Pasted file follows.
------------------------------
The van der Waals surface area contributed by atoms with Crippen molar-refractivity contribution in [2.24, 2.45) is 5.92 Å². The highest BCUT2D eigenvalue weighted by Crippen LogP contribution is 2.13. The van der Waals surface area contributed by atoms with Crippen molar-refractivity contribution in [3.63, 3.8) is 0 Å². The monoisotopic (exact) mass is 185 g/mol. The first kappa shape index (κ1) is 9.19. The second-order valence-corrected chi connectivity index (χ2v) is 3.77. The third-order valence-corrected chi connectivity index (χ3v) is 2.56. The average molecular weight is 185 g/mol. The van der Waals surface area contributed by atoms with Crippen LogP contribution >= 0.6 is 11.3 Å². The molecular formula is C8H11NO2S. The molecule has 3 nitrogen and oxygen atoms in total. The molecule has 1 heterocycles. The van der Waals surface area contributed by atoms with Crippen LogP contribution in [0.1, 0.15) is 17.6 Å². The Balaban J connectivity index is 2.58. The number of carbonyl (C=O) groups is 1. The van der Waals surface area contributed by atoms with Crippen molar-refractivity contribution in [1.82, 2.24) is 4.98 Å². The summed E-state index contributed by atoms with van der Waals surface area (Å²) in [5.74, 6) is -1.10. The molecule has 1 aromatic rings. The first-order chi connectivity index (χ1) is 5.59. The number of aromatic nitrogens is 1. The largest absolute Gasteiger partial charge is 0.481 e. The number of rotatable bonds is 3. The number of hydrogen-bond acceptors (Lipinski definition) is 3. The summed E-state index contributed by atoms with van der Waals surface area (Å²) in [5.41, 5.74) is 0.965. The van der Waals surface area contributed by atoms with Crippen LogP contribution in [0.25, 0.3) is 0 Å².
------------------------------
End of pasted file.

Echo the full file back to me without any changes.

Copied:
The van der Waals surface area contributed by atoms with Crippen molar-refractivity contribution in [2.24, 2.45) is 5.92 Å². The highest BCUT2D eigenvalue weighted by Crippen LogP contribution is 2.13. The van der Waals surface area contributed by atoms with Crippen molar-refractivity contribution in [3.63, 3.8) is 0 Å². The monoisotopic (exact) mass is 185 g/mol. The first kappa shape index (κ1) is 9.19. The second-order valence-corrected chi connectivity index (χ2v) is 3.77. The third-order valence-corrected chi connectivity index (χ3v) is 2.56. The average molecular weight is 185 g/mol. The van der Waals surface area contributed by atoms with Crippen LogP contribution >= 0.6 is 11.3 Å². The molecular formula is C8H11NO2S. The molecule has 3 nitrogen and oxygen atoms in total. The molecule has 1 heterocycles. The van der Waals surface area contributed by atoms with Crippen LogP contribution in [0.1, 0.15) is 17.6 Å². The Balaban J connectivity index is 2.58. The number of carbonyl (C=O) groups is 1. The van der Waals surface area contributed by atoms with Crippen molar-refractivity contribution in [1.82, 2.24) is 4.98 Å². The summed E-state index contributed by atoms with van der Waals surface area (Å²) in [5.74, 6) is -1.10. The molecule has 1 aromatic rings. The first-order chi connectivity index (χ1) is 5.59. The number of aromatic nitrogens is 1. The largest absolute Gasteiger partial charge is 0.481 e. The number of rotatable bonds is 3. The number of hydrogen-bond acceptors (Lipinski definition) is 3. The summed E-state index contributed by atoms with van der Waals surface area (Å²) in [5.41, 5.74) is 0.965. The van der Waals surface area contributed by atoms with Crippen LogP contribution in [0.25, 0.3) is 0 Å².